Skip to main content

Full text of "My country and my people"

See other formats

THE    CHINESE    PEOPLE                   37
Kuofan (1811-1872), this family ideal of industry and frugality and living the simple life persisted and was recognized as the soundest moral heritage of the nation. The family system somehow wove itself into the rural pattern of life and could not be separated from it. Simplicity was a great word among the Greeks, and simplicity, shunp'o, was a great word among the Chinese. It was as if man knew the benefits of civilization and knew also the dangers of it. Man knew the happiness of the joys of life, but also was aware of its ephemeral nature, fearful of the jealousy of the gods, and was willing to take the joys that were simpler but would last longer. For to enjoy too many good things of life was, according to the Chinese, to chehfo) or decrease one's lot of happiness in this life. Therefore "one should be just as careful in choosing one's pleasures as in avoiding calamities." "Choose the lighter happiness," said a scholar at the end of the Ming Dynasties, and somehow there was an echo of consent in the Chinese breasts. For human happiness is so precarious that the retreat to nature and simplicity is the best safeguard for it. It must be so, and the Chinese knew it by instinct. They wanted survival for their families, and they achieved it for their nation.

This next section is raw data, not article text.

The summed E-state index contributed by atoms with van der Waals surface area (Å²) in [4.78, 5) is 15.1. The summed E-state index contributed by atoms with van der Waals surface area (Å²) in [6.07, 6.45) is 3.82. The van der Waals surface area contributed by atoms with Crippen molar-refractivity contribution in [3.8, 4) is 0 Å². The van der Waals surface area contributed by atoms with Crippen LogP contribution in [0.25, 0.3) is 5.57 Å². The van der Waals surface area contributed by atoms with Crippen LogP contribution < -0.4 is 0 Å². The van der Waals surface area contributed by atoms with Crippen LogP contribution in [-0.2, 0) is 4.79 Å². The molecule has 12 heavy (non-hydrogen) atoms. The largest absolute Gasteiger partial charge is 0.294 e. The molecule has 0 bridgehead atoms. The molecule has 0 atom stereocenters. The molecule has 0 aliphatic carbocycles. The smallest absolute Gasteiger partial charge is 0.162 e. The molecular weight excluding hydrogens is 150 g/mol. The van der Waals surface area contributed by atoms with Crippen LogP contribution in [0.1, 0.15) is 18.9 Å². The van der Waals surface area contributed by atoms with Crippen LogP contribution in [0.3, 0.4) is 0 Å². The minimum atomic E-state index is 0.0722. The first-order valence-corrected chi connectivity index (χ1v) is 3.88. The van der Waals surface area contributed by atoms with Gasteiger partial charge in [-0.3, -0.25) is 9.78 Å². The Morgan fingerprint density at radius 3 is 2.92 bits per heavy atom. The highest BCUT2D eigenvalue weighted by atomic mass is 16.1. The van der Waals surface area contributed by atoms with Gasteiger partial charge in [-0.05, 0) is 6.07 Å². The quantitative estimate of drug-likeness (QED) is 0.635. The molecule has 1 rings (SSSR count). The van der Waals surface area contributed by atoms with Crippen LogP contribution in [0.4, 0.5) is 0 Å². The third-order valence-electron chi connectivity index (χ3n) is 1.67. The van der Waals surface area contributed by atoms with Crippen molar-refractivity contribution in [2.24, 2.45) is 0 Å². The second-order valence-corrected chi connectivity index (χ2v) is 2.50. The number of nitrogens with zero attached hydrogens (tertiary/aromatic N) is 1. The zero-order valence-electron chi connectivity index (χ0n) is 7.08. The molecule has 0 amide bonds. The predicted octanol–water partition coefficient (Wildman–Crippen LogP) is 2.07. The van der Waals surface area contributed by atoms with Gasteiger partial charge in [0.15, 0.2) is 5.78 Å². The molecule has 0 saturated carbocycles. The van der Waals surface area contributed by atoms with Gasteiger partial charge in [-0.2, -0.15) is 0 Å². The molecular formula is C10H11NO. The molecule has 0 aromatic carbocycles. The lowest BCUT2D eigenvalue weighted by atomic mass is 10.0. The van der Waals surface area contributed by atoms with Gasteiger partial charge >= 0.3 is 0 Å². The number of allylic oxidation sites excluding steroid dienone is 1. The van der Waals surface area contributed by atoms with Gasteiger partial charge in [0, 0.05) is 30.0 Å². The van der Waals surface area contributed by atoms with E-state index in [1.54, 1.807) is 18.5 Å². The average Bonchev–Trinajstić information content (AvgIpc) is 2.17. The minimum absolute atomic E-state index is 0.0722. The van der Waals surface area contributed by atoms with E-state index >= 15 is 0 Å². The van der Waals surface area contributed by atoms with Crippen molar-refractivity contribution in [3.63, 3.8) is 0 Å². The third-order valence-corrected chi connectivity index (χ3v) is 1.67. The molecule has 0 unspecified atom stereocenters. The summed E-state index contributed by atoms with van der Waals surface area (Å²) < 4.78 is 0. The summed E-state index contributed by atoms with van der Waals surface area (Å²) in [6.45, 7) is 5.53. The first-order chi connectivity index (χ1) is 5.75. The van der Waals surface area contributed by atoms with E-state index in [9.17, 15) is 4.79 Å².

It would seem, therefore, that the Chinese, as a people, avoided the dangers of civic deterioration by a natural distrust of civilization and by keeping close to primitive habits of life. This might suggest that the so-called Chinese civilization must be understood in a greatly modified sense, that it was a civilization in love with primitivism itself and was not quite ready to say good-bye to it. Certainly it was not a civilization that had guaranteed the people peace without intermittent periods of bloodshed and disorder, or that had made wars and famines and floods impossible.
That a country after two thousand years of comparatively civilized living could furnish living material for such a story as All Men Are Brothers, when the eating of human flesh, though rare, was still possible, certainly reveals in a measure the